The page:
# Finding integral of exact form on punctured 3-space

I'm trying to solve the following quals problem, and I think I have the general idea, but there's one step I'm not sure about, and I highlight it below.

The problem:

Let $$M=\mathbb{R}^3\setminus0$$. Let $$\Sigma_1\subset M$$ be the unit sphere, and $$\sigma_1$$ its volume form such that $$$$\int_{\Sigma_1}\sigma_1 = 1$$$$ Suppose $$\rho:M\rightarrow\Sigma_1$$ is the radial retraction, and $$\omega=\rho^\ast(\sigma_1)$$. If $$f:\mathbb{R}^3\rightarrow\mathbb{R}$$ is a smooth compactly-supported function, then $$$$\int_M df\wedge\omega$$$$ depends only on $$f(0)$$.

My attempt is as follows: since $$f$$ is compactly supported, there's an $$R$$ such that $$f\equiv0$$ on $$\Sigma_R$$. Define \begin{align} A_r &= \{x\in M: r\le|x|\le R\}\\ B_r &= \{x\in M: |x|\le r\} \end{align} By Stokes' theorem then $$$$\int_{A_r}df\wedge\omega = \int_{\Sigma_r}f\omega$$$$ Because $$\rho:\Sigma_r\rightarrow\Sigma_1$$ is a diffeomorphism, it must be that $$\rho^\ast(\sigma_1)=\sigma_r$$ on $$\Sigma_r$$. So the integral on the right (and hence the left) satisfies $$$$m_r \le \int_{\Sigma_r}f\omega \le M_r$$$$ with $$m_r=\min_{B_r}\{f(x)\}$$ and $$M_r=\max_{B_r}\{f(x)\}$$.

Here's the part I'm unsure of. I want to claim $$$$\int_M df\wedge\omega = \lim_{r\rightarrow0^+}\int_{A_r} df\wedge\omega = f(0)$$$$ I believe I can prove the second equality via some squeeze-type argument, but how can I rigorously shows the first equality holds? It seems intuitive to me, but I'm not even sure how to prove the limit exists. I'm also concerned because this seems a much stronger conclusion than the problem asked for: the original integral was supposed to depend on $$f(0)$$, and I've shown it is $$f(0)$$!

• Is $\int_M \phi = \lim\limits_{r\to 0^+}\int_{\Sigma_r}\phi$? Commented Sep 5 at 0:52
• If $f$ has spherical symmetry then this is easy, so maybe use $f$ to construct a spherically symmetric function I.e. by setting $g(r)$ to be equal to integral of $f$ over the sphere of radius $r$? Commented Sep 5 at 6:06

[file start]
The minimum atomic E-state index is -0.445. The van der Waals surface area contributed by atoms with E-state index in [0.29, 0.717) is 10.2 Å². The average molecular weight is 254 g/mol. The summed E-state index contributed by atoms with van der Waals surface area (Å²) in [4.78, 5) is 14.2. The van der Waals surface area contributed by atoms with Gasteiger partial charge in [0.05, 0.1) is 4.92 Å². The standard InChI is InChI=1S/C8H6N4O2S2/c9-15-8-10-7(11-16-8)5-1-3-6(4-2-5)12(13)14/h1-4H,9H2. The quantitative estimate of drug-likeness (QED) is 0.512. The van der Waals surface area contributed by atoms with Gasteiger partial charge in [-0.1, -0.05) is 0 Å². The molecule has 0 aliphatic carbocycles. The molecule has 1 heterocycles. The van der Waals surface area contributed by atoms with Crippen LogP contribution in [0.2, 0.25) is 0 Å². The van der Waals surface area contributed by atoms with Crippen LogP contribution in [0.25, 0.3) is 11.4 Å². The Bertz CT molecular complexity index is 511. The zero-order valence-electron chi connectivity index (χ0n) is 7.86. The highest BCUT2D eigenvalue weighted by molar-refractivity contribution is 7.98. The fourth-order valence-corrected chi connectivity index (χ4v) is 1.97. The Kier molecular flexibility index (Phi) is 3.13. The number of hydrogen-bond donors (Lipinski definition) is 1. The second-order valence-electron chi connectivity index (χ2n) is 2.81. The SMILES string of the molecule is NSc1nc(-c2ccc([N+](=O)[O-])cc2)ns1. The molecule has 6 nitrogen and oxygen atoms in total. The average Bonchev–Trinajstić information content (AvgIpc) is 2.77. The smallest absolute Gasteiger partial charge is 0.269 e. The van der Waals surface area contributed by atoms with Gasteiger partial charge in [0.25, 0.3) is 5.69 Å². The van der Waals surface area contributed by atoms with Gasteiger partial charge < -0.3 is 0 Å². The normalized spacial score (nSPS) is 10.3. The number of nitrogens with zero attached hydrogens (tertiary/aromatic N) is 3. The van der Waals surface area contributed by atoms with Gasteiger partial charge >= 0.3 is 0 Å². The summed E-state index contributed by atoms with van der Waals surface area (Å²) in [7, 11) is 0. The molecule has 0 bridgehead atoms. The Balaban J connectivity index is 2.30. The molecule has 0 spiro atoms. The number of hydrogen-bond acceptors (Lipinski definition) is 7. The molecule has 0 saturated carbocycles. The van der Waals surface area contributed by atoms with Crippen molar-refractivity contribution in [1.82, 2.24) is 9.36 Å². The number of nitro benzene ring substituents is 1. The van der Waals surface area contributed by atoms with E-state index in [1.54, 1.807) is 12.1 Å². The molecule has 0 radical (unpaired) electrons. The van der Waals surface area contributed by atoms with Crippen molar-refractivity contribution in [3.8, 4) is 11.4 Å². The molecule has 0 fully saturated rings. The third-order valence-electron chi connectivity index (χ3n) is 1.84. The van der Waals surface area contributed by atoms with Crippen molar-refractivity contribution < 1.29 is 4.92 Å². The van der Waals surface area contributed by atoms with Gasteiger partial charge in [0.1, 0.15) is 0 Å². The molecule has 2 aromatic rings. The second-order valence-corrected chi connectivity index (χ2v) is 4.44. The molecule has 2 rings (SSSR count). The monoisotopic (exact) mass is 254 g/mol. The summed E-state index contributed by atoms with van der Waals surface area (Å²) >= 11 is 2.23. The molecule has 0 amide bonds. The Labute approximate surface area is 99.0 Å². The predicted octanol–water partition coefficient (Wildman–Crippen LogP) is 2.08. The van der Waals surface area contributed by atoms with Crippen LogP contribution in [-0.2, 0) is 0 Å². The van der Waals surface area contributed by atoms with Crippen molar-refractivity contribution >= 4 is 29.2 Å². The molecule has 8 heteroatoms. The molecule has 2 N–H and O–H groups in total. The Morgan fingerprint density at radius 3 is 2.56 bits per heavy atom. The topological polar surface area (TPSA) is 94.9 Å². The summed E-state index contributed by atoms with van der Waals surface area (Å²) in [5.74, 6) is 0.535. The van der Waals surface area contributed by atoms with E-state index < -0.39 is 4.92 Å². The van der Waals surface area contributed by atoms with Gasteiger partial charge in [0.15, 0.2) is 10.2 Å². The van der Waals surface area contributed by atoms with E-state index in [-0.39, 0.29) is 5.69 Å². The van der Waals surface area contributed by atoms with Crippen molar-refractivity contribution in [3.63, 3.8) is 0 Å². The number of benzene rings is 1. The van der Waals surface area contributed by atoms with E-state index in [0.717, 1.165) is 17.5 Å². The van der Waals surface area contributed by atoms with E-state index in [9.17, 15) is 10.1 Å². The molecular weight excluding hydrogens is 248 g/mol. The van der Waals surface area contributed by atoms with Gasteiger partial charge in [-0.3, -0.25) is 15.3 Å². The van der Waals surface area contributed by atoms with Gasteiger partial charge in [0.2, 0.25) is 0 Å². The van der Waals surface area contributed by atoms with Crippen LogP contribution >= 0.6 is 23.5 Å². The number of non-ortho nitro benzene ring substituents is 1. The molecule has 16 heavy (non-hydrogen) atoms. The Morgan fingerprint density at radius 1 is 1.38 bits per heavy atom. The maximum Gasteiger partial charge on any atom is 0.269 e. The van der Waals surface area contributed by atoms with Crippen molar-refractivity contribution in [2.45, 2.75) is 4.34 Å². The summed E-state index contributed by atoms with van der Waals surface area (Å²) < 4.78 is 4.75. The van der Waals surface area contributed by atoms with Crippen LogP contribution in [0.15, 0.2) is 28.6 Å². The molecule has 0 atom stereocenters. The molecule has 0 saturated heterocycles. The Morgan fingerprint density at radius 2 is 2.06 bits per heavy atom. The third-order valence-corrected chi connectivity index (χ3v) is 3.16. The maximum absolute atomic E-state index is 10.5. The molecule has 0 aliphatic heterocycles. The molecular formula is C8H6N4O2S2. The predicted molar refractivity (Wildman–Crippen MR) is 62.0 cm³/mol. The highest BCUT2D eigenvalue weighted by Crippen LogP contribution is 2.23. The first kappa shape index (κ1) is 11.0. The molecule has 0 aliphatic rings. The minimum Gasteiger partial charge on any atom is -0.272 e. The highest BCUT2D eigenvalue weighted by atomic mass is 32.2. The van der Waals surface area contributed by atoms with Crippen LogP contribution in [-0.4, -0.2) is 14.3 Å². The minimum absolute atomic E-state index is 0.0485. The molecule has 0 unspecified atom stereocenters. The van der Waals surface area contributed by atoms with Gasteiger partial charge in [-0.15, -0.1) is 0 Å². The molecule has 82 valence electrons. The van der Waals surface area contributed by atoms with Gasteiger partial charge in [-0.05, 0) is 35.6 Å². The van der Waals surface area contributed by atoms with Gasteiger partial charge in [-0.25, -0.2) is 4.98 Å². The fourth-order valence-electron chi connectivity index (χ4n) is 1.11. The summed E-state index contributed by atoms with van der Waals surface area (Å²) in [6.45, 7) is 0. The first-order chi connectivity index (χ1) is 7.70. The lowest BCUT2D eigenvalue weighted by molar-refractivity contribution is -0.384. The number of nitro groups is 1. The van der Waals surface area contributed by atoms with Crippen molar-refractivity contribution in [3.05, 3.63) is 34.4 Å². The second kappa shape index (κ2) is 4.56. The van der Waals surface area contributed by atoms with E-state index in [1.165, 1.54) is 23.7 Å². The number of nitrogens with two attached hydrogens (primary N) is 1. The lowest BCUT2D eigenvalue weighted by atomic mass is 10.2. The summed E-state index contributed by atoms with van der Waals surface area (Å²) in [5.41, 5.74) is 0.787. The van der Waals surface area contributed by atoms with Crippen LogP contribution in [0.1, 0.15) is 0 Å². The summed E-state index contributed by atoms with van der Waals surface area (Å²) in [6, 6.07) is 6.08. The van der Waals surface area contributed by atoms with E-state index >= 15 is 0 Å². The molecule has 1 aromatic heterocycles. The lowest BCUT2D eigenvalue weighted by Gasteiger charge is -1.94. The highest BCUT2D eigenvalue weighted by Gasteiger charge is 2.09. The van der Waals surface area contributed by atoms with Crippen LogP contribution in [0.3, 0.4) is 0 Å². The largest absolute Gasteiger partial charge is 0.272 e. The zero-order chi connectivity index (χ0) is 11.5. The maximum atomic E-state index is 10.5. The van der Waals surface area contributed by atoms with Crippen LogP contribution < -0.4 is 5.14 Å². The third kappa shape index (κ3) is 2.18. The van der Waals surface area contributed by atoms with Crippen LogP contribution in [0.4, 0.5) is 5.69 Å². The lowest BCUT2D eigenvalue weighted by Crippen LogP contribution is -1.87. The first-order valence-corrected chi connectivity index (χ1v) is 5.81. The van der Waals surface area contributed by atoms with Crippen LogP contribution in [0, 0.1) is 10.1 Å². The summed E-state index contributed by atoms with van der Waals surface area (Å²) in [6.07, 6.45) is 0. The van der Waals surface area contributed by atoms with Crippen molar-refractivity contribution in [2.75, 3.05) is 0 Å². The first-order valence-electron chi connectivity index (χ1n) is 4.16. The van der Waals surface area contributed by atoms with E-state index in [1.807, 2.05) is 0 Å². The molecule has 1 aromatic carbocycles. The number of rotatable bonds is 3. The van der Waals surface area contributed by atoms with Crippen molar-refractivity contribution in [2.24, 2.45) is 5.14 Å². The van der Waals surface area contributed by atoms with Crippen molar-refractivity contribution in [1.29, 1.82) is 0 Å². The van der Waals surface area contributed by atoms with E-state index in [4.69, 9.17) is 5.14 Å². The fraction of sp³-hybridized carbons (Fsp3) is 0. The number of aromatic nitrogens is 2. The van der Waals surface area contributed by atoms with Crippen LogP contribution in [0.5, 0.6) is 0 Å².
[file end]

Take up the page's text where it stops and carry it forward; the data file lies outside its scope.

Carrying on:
• Although now I have confused myself…why is this not just zero? We have that $f\omega$ is compactly supported and equals $df\wedge\omega$. $M$ is a manifold without boundary, so stokes theorem should imply this goes to zero right? Commented Sep 5 at 6:15
• @TedShifrin: thank you for the comment. Do you mean the integral over $A_r$ or $\Sigma_r$? I'm not sure if what you said is true, and maybe that's the crux of the issue? More help (or hints) would be most appreciated. Commented Sep 5 at 14:40
• Not quite. But you should use the fact that $\int_{A_r} \phi + \int_{B_r} \phi = \int_{A_r\cup B_r} \phi$ and then use continuity of $\phi$ at $0$ to deduce what you need. Commented Sep 5 at 22:13

Write everything in spherical coordinates, then $$\omega=\frac{1}{4\pi^2}\sin\theta d\theta d\phi$$, and $$df=\partial_rfdr+\partial_\theta fd\theta+\partial_\phi fd\phi$$. It follows that: \begin{align} \int_Mdf \wedge \omega=&\frac{1}{4\pi}\int_0^{2\pi}\int_0^{\pi}\int_0^\infty (\partial_rf(r,\theta,\phi))\sin\theta drd\theta d\phi \end{align} Now we can integrate with respect to $$r$$ holding all other variables constant, so regardless of whether or not $$f$$ depends on $$\theta$$ and $$\phi$$, we know that $$\int_0^\infty\partial_rf dr=f(0)$$. However, $$f(0)$$ doesn't depend on $$\theta$$ or $$\phi$$ (as for all values of $$\theta$$ and $$\phi$$, $$f$$ must be the same at the orign, so this is a constant and we have that: $$\int_Mdf \wedge \omega=f(0)$$ Moreover, regarding my previous comment, for $$f$$ to have compact support on $$M$$, we must have that $$f(0)=0$$, as other wise the support of $$f$$ in $$M$$ can't be compact as it will be a compact set minus a point. It follows that this is not a counter example to stokes theorem which is nice.
Edit: A priori I guess there’s some finicky Lebesque integration stuff one “should” know and be careful about when integrating non compactly supported forms, but since $$f$$ has compact support on $$\mathbb R^3$$ everything is “probably” fine.
• Hi Chris, thank you for the answer. I haven't had a chance to work through your solution, but I wanted to clear up a misunderstanding: $f$ is defined on all of $\mathbb{R}^3$, not just $M$. So it's not true that $f(0)=0$, and also not necessarily true that $f$ has compact support on $M$ (so Stokes' theorem might not apply). Commented Sep 5 at 14:38